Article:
"The location of the global meeting varies but is always organised near a major airport hub. The venue for this year's meeting was selected due to its proximity to LAX. Bookings for the event were made several months ago to ensure cost efficiencies."

NZMP is the dairy ingredients brand of Fonterra.

The Herald noted Huntington Beach is at least an hour's drive from LAX.

Its report said while it's not unusual for large international businesses like Fonterra to hold conferences overseas, the farmer-owned cooperative is in the public spotlight for its financial performance, number of managers and staff salaries. 

Fonterra's annual report last week had showed nearly 6000 staff were paid at least $100,000.

The dairy giant today revealed a near-$200 million annual loss, the first in its 17-year history. Source: 1 NEWS

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Rentable e-scooters could 'revolutionise' way Aucklanders get around with 2500 set to hit city's streets

A fleet of e-scooters is about to hit Auckland streets which the public can rent to get around town.

A media release today says an initial order of 500 Onzo e-scooters are en route to Auckland and set to hit the streets next month.

The company says a further 2000 will join them in coming months.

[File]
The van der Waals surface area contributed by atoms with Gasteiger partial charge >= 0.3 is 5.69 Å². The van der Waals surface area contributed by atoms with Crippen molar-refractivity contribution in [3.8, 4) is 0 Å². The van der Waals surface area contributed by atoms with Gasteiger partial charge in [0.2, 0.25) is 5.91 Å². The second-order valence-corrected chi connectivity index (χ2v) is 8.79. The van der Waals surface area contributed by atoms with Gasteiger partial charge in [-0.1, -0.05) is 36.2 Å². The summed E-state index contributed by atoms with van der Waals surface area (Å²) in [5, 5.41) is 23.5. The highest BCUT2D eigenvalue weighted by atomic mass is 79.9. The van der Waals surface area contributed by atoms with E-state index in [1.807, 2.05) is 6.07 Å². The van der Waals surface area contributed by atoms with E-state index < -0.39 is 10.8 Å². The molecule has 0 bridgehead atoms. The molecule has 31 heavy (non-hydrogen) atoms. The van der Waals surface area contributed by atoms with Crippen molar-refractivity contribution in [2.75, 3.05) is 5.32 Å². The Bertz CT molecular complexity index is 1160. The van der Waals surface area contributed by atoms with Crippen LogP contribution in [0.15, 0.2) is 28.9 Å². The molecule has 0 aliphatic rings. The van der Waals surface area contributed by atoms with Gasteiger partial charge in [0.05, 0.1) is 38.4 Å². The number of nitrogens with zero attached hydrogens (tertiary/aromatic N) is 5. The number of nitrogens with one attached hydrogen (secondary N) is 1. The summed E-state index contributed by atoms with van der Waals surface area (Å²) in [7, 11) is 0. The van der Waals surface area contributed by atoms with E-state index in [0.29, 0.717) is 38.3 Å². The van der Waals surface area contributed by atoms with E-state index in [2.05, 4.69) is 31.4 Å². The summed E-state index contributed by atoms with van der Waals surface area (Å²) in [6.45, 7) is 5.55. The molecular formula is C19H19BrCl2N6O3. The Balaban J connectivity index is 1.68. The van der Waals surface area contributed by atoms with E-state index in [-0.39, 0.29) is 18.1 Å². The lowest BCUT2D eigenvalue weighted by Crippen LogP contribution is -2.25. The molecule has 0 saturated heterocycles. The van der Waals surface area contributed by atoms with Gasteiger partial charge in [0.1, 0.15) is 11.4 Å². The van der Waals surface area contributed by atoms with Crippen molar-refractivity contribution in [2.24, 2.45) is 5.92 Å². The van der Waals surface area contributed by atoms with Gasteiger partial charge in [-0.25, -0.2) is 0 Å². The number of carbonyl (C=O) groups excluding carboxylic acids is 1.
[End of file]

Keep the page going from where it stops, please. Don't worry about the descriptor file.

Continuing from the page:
With a 250W motor, the e-scooters are capable of top speeds of around 30 kilometres per hour and can cover around 30 kilometres before requiring a recharge.

"E-scooters are great because they make travelling easy and fun," Onzo Chief Growth Officer, Min-Kyu Jung, says.

"Unlike bikes, e-scooters are allowed to be used on footpaths and don’t require helmets. They're perfect to pick up anywhere, anytime, for last-mile journeys such as between the bus stop and the office.

"I think this is totally going to revolutionise the way Aucklanders travel around this city. We're designing the system to make it super quick, easy, and cheap to pick up e-scooters for short journeys multiple times a day."

The scooters are said to feature regenerative braking to recharge the battery when the brakes are applied, or when a rider is going downhill.

They also have front and rear lights for added safety.

Just like Onzo's bikes, the system will be dockless and users will simply use the Onzo app to unlock the scooters from wherever they're left around the city by the previous rider.

Onzo will crowdsource the recharging of the scooters at night to the public.

Onzo e-scooter. Source: Supplied


Greenpeace links forest destruction for palm oil to global brands

Greenpeace says global consumer brands continue to buy palm oil from companies that are cutting down Indonesia's rainforests despite repeated pledges to clean up their supply chains.

The environmental group says in a report released Wednesday that 25 palm oil producing groups it has investigated destroyed more than 130,000 hectares of natural forest in Indonesia since 2015.

It says all but one of those producers had supplied palm oil to consumer companies that are household names around the world in the past year.

Palm oil, mainly produced in Indonesia and Malaysia, is used in a slew of consumer products from snacks to cosmetics.

Rapid forest loss and greenhouse gas emissions have made Indonesia the fourth biggest contributor to global warming after China, the U.S. and India.

Forest in Indonesia (file picture).
Forest in Indonesia (file picture). Source: 1 NEWS